Universities given Jobs and Skills Australia role

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Universities have been written into the legislation establishing the Australian government’s signature workforce planning agency, following intervention from an independent senator.

Parliament has passed the Jobs and Skills Australia Bill after both houses approved Canberra-based senator David Pocock’s amendments requiring the new agency to “consult and work with” universities, among other organisations.

Universities had feared their role in skills training would go unacknowledged in the creation of the new agency, to be known as Jobs and Skills Australia, whose establishment has been one of the fledgling government’s priorities. The bill to create it was the first tabled by the new government.

Ahead of the legislation being amended, discussions around the scope of the organisation’s work had focused on vocational training, despite increasing evidence of yawning labour shortages in professions requiring degrees.

Universities Australia chief executive Catriona Jackson said the amendments recognised universities’ contribution in providing the skilled workers Australia needed. “Universities play a central role in educating these workers – from teachers, nurses and doctors to engineers, technology professionals and lawyers, to name just some.

“Many of these industries are grappling with skill shortages right now. Half of the 1 million jobs expected to be created in the next five years will require a university degree,” she said.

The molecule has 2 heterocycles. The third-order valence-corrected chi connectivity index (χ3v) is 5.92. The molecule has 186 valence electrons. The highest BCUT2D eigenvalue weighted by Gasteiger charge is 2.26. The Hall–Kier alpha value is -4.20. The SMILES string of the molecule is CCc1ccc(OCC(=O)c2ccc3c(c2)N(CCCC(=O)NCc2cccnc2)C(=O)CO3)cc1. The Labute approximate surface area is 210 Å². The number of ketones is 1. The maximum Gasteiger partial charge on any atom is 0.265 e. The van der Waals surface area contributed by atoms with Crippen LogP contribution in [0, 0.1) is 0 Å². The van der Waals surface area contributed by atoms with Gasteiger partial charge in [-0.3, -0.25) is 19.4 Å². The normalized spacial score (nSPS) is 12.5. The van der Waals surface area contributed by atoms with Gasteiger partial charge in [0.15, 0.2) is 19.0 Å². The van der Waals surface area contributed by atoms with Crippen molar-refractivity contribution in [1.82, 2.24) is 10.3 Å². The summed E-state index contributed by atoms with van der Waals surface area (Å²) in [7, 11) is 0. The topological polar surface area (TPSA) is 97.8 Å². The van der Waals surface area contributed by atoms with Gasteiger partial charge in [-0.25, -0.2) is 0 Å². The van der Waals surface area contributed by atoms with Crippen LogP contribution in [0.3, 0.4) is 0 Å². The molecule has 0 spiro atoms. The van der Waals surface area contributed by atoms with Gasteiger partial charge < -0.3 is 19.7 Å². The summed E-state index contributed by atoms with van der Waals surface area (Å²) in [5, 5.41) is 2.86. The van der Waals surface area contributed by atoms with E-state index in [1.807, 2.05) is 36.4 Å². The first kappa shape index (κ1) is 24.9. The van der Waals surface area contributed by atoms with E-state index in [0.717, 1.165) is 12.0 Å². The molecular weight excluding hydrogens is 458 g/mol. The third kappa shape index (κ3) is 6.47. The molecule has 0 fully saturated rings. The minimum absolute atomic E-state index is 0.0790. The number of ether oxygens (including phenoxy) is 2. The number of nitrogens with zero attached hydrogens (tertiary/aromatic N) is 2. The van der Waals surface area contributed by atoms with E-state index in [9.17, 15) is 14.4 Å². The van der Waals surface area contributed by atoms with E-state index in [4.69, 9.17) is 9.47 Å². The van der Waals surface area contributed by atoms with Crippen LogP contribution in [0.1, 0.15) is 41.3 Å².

The amendments negotiated by Mr Pocock, a conservationist, social justice advocate and former national representative rugby player who secured election to the Senate this year, also require Jobs and Skills Australia to provide advice on boosting gender equity in workforce training and the labour market.

His intervention came after the government last month amended its own bill, requiring the agency to advise on pathways between vocational and higher education and opportunities to improve tertiary education “outcomes” for historically overlooked groups.

Skills shortages were a prominent theme of Tuesday’s budget. Delivering his budget speech to parliament, treasurer Jim Chalmers described them as a symptom of Australians’ “wasted potential”.

john.ross@timeshighereducation.com



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